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MEXICO WATCH : Foreign Critique

The Mexican government rarely speaks out publicly about domestic U.S. political issues. (One reason, perhaps, is that U.S. officials tend to express themselves all too freely on issues in Mexico, as so many did during the debate over the North American Free Trade Agreement.) However, on the issue of a ballot initiative in California that bears directly on U.S.-Mexican relations, the Mexicans might be forgiven a bit of presumption.

In a speech in Los Angeles, Mexico’s deputy foreign minister knocked Proposition 187, on November’s ballot, as a misguided effort to end illegal immigration that “not only won’t solve the problem but, on the contrary, can only aggravate it.”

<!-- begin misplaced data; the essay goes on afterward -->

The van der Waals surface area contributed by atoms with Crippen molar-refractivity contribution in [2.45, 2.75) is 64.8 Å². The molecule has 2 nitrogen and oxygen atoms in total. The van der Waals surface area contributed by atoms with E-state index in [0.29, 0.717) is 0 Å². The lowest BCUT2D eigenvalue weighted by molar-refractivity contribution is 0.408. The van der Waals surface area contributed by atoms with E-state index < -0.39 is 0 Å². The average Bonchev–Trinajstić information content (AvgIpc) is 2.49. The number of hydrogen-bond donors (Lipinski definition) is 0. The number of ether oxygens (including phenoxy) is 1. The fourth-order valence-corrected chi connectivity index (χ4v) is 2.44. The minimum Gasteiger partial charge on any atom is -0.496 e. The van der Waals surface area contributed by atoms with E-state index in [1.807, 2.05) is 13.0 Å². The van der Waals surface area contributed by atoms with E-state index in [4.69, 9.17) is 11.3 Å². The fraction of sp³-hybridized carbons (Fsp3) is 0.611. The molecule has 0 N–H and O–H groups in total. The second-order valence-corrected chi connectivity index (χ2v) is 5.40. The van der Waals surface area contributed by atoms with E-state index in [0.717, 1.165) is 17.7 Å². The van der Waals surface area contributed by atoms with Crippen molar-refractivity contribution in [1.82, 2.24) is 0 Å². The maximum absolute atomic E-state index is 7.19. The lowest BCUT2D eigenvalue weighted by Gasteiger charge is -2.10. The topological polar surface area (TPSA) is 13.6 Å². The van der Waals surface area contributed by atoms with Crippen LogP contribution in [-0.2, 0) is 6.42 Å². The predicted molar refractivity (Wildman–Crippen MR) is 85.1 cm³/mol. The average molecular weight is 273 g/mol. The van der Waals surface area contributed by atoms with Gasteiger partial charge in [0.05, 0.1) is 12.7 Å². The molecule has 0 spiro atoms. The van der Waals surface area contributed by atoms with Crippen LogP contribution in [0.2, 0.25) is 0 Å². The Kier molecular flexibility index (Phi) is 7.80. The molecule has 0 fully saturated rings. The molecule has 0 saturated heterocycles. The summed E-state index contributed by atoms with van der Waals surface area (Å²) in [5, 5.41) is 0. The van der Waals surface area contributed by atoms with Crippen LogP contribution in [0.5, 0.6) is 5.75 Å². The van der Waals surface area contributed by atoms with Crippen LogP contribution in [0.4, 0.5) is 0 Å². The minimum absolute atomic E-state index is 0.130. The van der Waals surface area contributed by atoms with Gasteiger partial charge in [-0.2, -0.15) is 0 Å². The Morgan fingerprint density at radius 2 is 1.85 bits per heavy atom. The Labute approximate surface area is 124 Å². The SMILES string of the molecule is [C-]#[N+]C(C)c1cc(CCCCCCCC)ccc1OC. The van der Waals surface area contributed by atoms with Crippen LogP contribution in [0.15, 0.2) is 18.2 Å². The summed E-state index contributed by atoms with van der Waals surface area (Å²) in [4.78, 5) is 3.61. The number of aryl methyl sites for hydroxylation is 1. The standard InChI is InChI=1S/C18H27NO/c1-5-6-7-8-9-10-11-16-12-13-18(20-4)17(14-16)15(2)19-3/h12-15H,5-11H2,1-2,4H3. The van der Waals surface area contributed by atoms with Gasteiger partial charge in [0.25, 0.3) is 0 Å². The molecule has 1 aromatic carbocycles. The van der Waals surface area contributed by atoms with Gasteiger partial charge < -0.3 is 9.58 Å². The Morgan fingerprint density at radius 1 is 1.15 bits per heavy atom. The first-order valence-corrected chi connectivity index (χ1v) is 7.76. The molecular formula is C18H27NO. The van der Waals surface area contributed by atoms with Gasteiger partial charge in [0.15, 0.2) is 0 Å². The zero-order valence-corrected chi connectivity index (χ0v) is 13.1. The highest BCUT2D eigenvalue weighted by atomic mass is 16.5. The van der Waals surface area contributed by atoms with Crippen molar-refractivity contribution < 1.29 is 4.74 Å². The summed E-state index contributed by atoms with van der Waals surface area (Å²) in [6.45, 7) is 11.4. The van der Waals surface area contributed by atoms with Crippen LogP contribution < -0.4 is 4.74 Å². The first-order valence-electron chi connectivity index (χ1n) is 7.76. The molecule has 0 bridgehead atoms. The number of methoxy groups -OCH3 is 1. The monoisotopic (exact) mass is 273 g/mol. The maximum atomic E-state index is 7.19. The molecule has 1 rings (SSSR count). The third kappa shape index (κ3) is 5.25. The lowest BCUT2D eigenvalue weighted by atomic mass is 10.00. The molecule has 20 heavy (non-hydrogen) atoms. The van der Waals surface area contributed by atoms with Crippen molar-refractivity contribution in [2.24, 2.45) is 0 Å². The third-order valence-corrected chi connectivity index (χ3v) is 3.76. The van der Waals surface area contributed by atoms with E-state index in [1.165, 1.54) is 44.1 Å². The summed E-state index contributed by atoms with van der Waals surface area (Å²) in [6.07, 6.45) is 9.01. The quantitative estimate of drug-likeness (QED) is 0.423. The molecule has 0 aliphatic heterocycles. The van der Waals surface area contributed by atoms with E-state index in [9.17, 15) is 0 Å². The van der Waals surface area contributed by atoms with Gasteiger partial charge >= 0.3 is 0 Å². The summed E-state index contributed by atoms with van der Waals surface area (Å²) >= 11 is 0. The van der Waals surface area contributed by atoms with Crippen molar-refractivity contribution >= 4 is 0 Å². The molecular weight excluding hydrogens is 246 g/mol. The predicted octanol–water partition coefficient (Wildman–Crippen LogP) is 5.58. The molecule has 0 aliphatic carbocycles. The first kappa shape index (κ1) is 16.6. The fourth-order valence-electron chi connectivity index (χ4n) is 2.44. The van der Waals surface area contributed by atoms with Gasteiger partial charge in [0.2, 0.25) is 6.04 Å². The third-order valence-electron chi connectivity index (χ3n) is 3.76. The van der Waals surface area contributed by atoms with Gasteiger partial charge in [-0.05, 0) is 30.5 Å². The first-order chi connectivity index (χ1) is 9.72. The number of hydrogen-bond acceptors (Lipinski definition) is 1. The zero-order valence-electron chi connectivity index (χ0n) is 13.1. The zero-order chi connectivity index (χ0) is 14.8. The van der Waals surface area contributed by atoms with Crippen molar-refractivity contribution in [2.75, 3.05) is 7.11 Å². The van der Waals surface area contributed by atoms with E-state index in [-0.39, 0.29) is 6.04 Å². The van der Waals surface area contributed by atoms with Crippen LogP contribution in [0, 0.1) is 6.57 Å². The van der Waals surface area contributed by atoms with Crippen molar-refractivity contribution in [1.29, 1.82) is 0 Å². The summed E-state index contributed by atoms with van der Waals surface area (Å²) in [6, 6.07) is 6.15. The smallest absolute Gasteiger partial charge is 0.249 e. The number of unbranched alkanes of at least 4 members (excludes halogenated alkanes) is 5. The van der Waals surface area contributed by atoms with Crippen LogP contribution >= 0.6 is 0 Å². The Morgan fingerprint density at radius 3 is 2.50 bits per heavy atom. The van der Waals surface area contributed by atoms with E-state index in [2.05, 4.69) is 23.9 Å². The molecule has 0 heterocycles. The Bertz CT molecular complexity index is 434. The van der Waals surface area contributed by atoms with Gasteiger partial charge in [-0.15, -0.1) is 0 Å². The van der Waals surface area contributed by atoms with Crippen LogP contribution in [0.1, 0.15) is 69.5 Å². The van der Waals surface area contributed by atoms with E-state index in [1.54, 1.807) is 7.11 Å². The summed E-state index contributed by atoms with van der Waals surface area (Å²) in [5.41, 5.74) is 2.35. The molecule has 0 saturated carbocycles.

Ambassador Andres Rozental warned that the ballot measure, aimed at denying health care, education and other public services to illegal immigrants, if approved by the voters could create a huge Latino underclass here and exacerbate ethnic tensions.

Rozental, a careful career diplomat who obviously spoke with permission from his superiors, said Mexican officials would express their concerns about Proposition 187 to California business leaders, citing its potentially negative effects on cross-border commerce. That reason, as much as any, is why thoughtful Californians should welcome Rozental having his say. More than any other state, California needs vigorous foreign trade. While life on the Pacfic Rim brings many benefits, it brings many challenges, too--like illegal immigration. But a mature California can live with both, and with occasional foreign criticism.

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